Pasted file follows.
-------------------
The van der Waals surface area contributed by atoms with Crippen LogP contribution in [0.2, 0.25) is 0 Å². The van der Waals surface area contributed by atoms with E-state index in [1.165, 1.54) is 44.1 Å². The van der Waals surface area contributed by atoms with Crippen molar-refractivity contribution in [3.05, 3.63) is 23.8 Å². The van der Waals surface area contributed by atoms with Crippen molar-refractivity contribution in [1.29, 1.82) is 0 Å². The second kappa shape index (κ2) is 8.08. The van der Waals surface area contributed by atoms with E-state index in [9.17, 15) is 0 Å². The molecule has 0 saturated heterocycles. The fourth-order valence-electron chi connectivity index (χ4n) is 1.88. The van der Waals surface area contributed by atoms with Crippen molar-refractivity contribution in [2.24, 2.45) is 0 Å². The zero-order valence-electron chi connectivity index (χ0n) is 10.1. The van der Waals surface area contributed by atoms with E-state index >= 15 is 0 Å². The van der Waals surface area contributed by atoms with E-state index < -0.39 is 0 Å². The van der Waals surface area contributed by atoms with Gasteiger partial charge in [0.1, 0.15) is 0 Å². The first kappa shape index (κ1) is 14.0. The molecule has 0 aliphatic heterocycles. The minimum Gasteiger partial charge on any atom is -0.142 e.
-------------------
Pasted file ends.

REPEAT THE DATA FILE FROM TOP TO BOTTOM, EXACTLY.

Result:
The van der Waals surface area contributed by atoms with Crippen LogP contribution in [0.2, 0.25) is 0 Å². The van der Waals surface area contributed by atoms with E-state index in [1.165, 1.54) is 44.1 Å². The van der Waals surface area contributed by atoms with Crippen molar-refractivity contribution in [3.05, 3.63) is 23.8 Å². The van der Waals surface area contributed by atoms with Crippen molar-refractivity contribution in [1.29, 1.82) is 0 Å². The second kappa shape index (κ2) is 8.08. The van der Waals surface area contributed by atoms with E-state index in [9.17, 15) is 0 Å². The molecule has 0 saturated heterocycles. The fourth-order valence-electron chi connectivity index (χ4n) is 1.88. The van der Waals surface area contributed by atoms with Crippen molar-refractivity contribution in [2.24, 2.45) is 0 Å². The zero-order valence-electron chi connectivity index (χ0n) is 10.1. The van der Waals surface area contributed by atoms with E-state index >= 15 is 0 Å². The van der Waals surface area contributed by atoms with E-state index < -0.39 is 0 Å². The van der Waals surface area contributed by atoms with Gasteiger partial charge in [0.1, 0.15) is 0 Å². The first kappa shape index (κ1) is 14.0. The molecule has 0 aliphatic heterocycles. The minimum Gasteiger partial charge on any atom is -0.142 e.